Crippled Fukushima nuclear power plant again dispensed some 100 tonnes of highly radioactive water on Thursday. Its operator Tokyo Electric Power Co (TEPCO) blamed human error for the latest overflow.
Tepco however assured the contaminated liquid did not reach ocean waters.
It said workers left open valves to a pipe that leads to the holding tank in the H6 area of the facility.
"There could have been some (human) error, but we have to check the situation," Masayuki Ono, Tepco spokesman, said.
Based on photos supplied by Tepco, Japan's Kyodo reported valve was "opened" around 11 a.m. on Wednesday and then "closed" at 12:30 a.m. Thursday. The tank leak was discovered at 11:25 p.m. on Wednesday. The contaminated water that overflowed from the tank spilled into a rain gutter.
The contaminated water contained 240 million becquerels of beta-ray emitting radioactive substances per liter of water, including radioactive strontium, according to tests conducted by Tepco. Actual radiation levels in the water were likewise found at 50 millisieverts of beta rays per hour. A becquerel is a unit used to measure radioactivity.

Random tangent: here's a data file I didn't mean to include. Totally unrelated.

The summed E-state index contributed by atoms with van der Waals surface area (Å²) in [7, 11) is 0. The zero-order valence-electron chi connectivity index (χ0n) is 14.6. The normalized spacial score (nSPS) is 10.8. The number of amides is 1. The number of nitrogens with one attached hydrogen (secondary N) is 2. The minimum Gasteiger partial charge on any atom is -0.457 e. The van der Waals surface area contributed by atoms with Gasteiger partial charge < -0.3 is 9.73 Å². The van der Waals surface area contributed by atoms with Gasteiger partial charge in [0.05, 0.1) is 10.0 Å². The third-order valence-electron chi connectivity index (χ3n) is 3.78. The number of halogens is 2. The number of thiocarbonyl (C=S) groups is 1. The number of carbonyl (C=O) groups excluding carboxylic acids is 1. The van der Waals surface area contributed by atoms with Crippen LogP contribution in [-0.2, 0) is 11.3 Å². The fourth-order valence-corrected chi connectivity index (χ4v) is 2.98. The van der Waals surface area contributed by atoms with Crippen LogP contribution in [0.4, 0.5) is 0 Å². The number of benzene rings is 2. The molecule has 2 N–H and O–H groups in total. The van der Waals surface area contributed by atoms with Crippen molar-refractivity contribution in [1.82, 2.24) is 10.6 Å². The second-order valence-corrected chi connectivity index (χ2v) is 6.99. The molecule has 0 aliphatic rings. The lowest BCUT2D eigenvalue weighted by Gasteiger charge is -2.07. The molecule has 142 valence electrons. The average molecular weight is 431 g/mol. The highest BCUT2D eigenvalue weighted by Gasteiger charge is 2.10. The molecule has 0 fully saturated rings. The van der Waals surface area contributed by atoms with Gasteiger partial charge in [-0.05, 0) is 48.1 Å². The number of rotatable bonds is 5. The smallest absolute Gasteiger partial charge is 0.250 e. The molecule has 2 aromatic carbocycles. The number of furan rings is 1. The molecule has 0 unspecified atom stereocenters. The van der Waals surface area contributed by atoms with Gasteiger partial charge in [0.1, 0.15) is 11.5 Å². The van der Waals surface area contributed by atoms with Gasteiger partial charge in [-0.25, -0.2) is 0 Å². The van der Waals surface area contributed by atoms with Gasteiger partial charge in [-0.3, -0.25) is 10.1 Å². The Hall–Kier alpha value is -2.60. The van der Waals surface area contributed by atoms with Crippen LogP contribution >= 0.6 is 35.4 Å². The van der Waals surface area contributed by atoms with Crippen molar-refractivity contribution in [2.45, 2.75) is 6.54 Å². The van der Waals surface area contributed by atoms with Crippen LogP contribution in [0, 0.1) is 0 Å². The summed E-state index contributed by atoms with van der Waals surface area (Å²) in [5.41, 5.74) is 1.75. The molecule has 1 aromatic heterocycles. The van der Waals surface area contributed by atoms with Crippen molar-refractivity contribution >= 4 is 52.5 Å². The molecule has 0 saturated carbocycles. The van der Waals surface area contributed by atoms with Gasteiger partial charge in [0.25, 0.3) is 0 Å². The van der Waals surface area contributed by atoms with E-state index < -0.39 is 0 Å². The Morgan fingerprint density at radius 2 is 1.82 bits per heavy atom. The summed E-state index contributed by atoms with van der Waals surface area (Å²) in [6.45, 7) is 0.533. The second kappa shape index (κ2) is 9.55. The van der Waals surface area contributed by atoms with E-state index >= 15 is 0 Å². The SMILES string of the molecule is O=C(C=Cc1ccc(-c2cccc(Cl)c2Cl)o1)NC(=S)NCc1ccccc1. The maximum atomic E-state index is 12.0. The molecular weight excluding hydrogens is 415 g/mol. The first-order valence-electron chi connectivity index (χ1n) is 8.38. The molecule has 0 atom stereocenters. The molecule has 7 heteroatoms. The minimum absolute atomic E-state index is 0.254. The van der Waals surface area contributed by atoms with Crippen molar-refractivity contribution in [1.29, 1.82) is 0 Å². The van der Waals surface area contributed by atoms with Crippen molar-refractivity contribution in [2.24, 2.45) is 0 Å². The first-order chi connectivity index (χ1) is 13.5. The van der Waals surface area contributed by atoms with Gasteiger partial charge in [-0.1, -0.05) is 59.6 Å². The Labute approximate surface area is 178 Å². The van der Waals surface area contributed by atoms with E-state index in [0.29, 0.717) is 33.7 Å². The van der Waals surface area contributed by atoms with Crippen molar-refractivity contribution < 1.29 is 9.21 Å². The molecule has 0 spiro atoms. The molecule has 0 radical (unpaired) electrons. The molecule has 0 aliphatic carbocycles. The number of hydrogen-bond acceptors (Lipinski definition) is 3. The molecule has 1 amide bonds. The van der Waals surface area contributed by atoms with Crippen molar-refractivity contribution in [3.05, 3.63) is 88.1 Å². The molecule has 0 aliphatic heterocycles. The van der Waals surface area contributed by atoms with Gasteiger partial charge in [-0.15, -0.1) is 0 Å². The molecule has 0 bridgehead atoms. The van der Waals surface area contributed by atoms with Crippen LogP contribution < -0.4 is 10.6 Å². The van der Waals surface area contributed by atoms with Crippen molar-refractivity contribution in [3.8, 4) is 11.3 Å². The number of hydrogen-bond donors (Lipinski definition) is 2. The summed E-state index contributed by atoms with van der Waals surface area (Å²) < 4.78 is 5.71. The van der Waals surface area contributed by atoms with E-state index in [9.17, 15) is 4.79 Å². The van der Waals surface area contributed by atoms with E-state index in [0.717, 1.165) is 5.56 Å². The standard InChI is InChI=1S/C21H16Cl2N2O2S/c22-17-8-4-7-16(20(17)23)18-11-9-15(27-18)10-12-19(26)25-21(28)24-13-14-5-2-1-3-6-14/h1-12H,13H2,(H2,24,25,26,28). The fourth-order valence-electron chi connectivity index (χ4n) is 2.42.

"We apologise for worrying the public with such a leak," Mr Ono said. "Water is unlikely to have reached the ocean as there is no drainage in that tank area."
"We are now in the process of recovering the leaked water and the earth it has contaminated," he added.
Last week's leak is the plant's second most serious after August 2013 when it leaked 300 tonnes of water.
According to Asahi Shimbun, as of Feb 18, there are a total of 520,000 tonnes of radioactive water stored in the 1,000 holding tanks at the plant. More than half or 340,000 tonnes is highly radioactive.
Ever since the unfortunate March 2011 incident, Tepco said it has employed a number of measures to prevent further leakage, including adding more water level gauges to each tank, increasing the number of workers who patrol and observe the tanks and pipes, as well as raising the height of the barriers surrounding the tanks, among others.
However, Tepco still finds it hard to control the situation because of the increasing volumes of water at the plant. "More and more groundwater is seeping into reactor buildings and other facilities, where it is then being contaminated by radioactive substances," Asahi Shimbun said.
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